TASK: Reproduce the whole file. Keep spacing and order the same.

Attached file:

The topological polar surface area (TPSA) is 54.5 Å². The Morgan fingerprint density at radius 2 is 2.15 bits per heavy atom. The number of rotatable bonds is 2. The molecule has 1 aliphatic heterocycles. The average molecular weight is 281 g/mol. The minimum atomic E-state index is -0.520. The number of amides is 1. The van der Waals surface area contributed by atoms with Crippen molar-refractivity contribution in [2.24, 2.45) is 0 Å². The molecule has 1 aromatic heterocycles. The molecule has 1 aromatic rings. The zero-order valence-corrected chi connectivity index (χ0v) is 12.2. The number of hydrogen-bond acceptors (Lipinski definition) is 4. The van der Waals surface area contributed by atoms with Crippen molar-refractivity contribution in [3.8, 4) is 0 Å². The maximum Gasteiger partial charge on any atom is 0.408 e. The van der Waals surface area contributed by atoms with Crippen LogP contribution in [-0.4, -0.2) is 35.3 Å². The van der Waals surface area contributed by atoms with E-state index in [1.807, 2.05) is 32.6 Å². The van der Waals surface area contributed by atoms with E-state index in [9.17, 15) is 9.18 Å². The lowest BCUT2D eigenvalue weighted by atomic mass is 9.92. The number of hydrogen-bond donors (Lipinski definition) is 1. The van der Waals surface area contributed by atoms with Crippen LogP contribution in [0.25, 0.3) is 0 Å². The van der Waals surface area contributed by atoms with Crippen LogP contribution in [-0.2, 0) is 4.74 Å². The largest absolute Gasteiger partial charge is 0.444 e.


The topological polar surface area (TPSA) is 54.5 Å². The Morgan fingerprint density at radius 2 is 2.15 bits per heavy atom. The number of rotatable bonds is 2. The molecule has 1 aliphatic heterocycles. The average molecular weight is 281 g/mol. The minimum atomic E-state index is -0.520. The number of amides is 1. The van der Waals surface area contributed by atoms with Crippen molar-refractivity contribution in [2.24, 2.45) is 0 Å². The molecule has 1 aromatic heterocycles. The molecule has 1 aromatic rings. The zero-order valence-corrected chi connectivity index (χ0v) is 12.2. The number of hydrogen-bond acceptors (Lipinski definition) is 4. The van der Waals surface area contributed by atoms with Crippen molar-refractivity contribution in [3.8, 4) is 0 Å². The maximum Gasteiger partial charge on any atom is 0.408 e. The van der Waals surface area contributed by atoms with Crippen LogP contribution in [-0.4, -0.2) is 35.3 Å². The van der Waals surface area contributed by atoms with E-state index in [1.807, 2.05) is 32.6 Å². The van der Waals surface area contributed by atoms with E-state index in [9.17, 15) is 9.18 Å². The lowest BCUT2D eigenvalue weighted by atomic mass is 9.92. The number of hydrogen-bond donors (Lipinski definition) is 1. The van der Waals surface area contributed by atoms with Crippen LogP contribution in [0.25, 0.3) is 0 Å². The van der Waals surface area contributed by atoms with Crippen LogP contribution in [-0.2, 0) is 4.74 Å². The largest absolute Gasteiger partial charge is 0.444 e.